A senior State Department official says Pakistan has given the United States assurances that nuclear scientist A.Q. Khan - released from five years of house arrest last week for selling nuclear secrets - will no longer pose a proliferation risk. U.S. special envoy Richard Holbrooke, now in Islamabad, is expected to raise the issue with Pakistani leaders.
The State Department, alarmed over last week's court-ordered released of A.Q. Khan, says Pakistani authorities have provided assurances that he will be barred from further proliferation activity and the United States intends to make sure that those promises are kept.
Khan, revered in Pakistan as the father of the country's nuclear program, was put under house arrest in 2003 after admitting he had sold nuclear secrets to Iran, Libya and North Korea. In a surprise move last Friday, the Islamabad High Court said he was not involved in any criminal activity and ruled his detention unlawful.
The United States, which had helped compile the evidence that led to his detention, complained immediately, with Secretary of State Hillary Clinton saying she was very much concerned about the release and a spokesman insisting Khan remained a serious proliferation risk.
A senior State Department official who spoke to reporters said U.S. Ambassador to Pakistan Anne Patterson met senior Pakistani officials Sunday in Islamabad and they outlined steps being taken to assure that Khan is not able to re-establish his proliferation network or share nuclear information outside of Pakistan.
The official gave no details of the restrictions but the Washington Post quoted Pakistani officials as saying Khan's telephone calls, visitors and activities will be monitored and that he will be barred from traveling outside the country.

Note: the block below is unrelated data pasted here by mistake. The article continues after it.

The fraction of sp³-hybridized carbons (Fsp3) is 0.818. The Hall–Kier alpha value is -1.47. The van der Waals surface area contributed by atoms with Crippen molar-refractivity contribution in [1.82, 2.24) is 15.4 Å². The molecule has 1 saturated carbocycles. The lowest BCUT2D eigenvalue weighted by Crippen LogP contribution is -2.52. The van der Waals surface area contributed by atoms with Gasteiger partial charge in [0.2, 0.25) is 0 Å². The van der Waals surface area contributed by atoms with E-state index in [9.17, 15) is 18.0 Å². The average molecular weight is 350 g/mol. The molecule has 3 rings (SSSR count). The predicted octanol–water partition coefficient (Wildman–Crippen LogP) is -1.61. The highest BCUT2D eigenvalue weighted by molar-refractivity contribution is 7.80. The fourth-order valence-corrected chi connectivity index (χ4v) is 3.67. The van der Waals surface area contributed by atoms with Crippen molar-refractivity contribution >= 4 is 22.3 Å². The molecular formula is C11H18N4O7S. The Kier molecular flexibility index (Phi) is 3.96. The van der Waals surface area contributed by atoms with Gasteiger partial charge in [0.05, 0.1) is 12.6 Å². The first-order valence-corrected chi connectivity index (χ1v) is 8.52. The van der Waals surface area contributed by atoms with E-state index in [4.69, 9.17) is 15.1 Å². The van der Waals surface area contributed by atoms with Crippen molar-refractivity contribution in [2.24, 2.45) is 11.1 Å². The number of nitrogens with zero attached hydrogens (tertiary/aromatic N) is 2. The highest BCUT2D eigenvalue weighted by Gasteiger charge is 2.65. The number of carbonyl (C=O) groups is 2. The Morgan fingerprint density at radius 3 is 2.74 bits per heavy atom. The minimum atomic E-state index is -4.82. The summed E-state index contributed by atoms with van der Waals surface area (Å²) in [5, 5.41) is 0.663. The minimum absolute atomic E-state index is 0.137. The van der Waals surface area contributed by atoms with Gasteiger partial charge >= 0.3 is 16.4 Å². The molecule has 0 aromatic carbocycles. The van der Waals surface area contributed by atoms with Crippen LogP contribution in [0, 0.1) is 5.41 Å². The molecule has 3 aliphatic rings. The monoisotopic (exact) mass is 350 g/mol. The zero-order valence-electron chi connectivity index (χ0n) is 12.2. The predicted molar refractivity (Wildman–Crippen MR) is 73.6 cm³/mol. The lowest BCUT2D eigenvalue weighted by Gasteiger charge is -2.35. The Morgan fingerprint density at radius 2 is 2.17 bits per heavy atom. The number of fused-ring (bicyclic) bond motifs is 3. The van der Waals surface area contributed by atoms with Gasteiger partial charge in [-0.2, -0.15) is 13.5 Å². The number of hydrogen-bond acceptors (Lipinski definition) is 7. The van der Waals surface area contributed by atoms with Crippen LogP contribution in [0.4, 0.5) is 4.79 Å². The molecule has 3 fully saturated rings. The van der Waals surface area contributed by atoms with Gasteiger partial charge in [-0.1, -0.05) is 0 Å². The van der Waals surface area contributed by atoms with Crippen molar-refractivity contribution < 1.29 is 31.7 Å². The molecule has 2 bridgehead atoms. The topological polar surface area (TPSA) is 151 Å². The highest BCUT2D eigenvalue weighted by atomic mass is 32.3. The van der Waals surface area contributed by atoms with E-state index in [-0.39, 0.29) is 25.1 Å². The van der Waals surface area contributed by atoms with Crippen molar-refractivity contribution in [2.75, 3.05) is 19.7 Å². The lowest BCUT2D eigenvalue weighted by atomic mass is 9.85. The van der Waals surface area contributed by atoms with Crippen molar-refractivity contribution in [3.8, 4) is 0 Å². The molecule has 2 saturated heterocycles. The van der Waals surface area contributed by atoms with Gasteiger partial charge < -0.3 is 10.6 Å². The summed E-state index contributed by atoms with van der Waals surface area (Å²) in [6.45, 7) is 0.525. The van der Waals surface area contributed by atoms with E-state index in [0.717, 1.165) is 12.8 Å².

Asked if the United States is satisfied with the assurances, the official said the commitments are fine at face value, but he said the United States "wants to do better than that and make sure that they live up to their words."
Earlier, State Department Acting Spokesman Robert Wood said the Obama administration remains very concerned with the Pakistani court decision and will continue to discuss the matter with Islamabad officials.
"A.Q. Khan's track record has been one of great concern to us and a number of other countries around the world," he said. "And we are going to do what we can to try to make sure that the types of kind of activities that have been undertaken in the past do not continue. And we will be in touch, as I said, we are in a dialogue with the Pakistani government about A.Q. Khan, and we remain concerned about the potential that he poses for further proliferation."
The senior official said U.S. Special Representative for Afghanistan and Pakistan Richard Holbrooke, who arrived Monday in Islamabad on his first trip to the region, would likely raise the A.Q. Khan case with senior Pakistani officials.
Holbrooke, a former U.S. ambassador to the United Nations, is in the area to discuss the Afghan conflict as part of the Obama administration's policy review on Afghanistan. But the State Department has said he is empowered to discuss the entire range of issues on the U.S.-Pakistani agenda.